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(SR) Lorentz t', x' = Intervals
Section - 9. Einstein's (1905) derivations.

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When we return to Einstein's derivations of the transform
formulas with a well-focused eye, we find he was a wee bit
confused - or at least self-contradictory.

When he set up his (at first unknown) tau=moving system
time formulas, he created three particular instances of tau.

Tau.0 is the time at which light is emitted at the moving
origin toward a mirror to the right that is moving at rest 
wrt that moving origin and at a constant distance from that 
origin. He lets the stationary time slot have the value t,
a constant, the stationary system starting time.

Tau.1 is the time at which the light is reflected. He
lets the stationary time be t+x'/(c-v); t is still a
constant and x'/(c-v) is the time interval since t.

Tau.2 is the time at which the light gets (back) to the
moving origin. The stationary time value is put as t +
x'/(c-v) + x'/(c+v);  t is still a constant and x'/(c-v)
+ x'/(c+v) is the time interval since t.

On the thesis that the moving observer sees the time to
the mirror as the same as the time back to the origin,
he sets

   .5[ tau.0 + tau.2 ] = tau.1.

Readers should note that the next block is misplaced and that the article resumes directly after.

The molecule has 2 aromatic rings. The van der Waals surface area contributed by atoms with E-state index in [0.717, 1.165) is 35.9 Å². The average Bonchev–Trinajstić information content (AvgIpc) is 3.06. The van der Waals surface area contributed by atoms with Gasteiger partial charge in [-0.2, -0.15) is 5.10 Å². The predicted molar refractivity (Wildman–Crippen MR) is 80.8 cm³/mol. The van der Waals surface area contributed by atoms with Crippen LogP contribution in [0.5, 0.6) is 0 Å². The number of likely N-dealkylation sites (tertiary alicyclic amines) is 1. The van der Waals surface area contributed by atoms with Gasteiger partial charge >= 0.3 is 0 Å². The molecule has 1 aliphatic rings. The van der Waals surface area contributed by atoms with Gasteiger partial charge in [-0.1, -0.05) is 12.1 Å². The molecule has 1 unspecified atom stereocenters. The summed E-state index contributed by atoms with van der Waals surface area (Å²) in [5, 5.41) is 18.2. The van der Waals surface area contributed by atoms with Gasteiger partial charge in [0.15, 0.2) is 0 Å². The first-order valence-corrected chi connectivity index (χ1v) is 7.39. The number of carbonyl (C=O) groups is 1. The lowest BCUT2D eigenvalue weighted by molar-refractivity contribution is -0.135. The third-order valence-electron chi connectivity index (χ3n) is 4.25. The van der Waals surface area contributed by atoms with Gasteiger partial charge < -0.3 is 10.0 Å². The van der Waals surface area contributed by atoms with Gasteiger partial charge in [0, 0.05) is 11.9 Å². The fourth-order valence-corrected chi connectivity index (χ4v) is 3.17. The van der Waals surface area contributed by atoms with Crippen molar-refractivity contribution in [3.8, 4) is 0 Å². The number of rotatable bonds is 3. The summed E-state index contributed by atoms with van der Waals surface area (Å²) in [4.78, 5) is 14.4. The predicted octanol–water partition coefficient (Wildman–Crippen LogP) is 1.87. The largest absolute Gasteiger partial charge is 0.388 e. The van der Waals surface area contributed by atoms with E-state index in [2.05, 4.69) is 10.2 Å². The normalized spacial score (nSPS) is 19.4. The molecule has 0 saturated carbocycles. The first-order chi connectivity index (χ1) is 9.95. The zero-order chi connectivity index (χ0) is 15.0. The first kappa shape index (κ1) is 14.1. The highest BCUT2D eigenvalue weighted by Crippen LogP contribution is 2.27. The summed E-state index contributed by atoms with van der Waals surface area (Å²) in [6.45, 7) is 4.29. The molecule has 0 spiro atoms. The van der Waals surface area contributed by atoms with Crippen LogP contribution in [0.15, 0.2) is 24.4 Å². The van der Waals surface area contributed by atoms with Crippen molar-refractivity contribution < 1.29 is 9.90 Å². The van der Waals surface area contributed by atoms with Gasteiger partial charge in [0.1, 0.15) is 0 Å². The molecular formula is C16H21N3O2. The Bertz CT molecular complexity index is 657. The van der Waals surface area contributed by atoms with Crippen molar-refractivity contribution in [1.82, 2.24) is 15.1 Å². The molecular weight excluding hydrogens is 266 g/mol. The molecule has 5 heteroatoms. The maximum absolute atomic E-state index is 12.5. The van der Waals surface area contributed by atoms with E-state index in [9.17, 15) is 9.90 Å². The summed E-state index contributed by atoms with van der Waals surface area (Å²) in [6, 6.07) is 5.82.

Tau.0 completely drops out of the analysis and leaves
no trace, and has no effect.

Further, the t you see in tau.0, tau.1, and tau.2 also 
completely drops out with no trace and no effect, leaving 
us with exactly what you'd get if you had explicilty said 
t' is an interval and so is t.

What doesn't drop out in the stationary time values is
x'/(c-v) and x'/(c+v), the time interval it takes for
light to get to the fleeing mirror, and the time interval
it takes for light to get back to the approaching origin.

Thus, his resultant t' formula is strictly based on time 
intervals in the stationary system. Time intervals since 
some starting time, yes, but time intervals.

There is absolutely nothing in the derived formulas that 
depends on arbitrary coordinates like the constant t in 
the stationary time arguments.

Let's look at the x dimension; it is x'=x-vt [as x increases
by vt, the effect over time is x'=(x+vt)-vt)], which Einstein 
explicitly sets up as a constant stationary distance.

He uses that x' not just in the time interval parts of the 
stationary time arguments,  but also in the x (distance) 
stationary system argument for the tau at the time light 
is reflected. 

x' can't be the stationary system coordinate of the mirror 
at that time.  That value is x'+vt.

x' is explicitly an interval, distance. 

Thus, the whole tau derivation of the t' formula is fully and
explicitly based on x'  - a spatial length/distance/interval -
and the two time interals x'/(c-v) and  x'/(c+v).

While we're at it, if the starting t is not zero, his 
x'=x-vt formula is complete nonsense also. Given that
there was some L that was the mirror x-location and length
when the light is emitted, if t was already, say, 500, then
x'=L-vt could have been a very negative length.


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Top Document: (SR) Lorentz t', x' = Intervals
Previous Document: 8. Time intervals.
Next Document: 10. A word about intervals.

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Last Update March 27 2014 @ 02:12 PM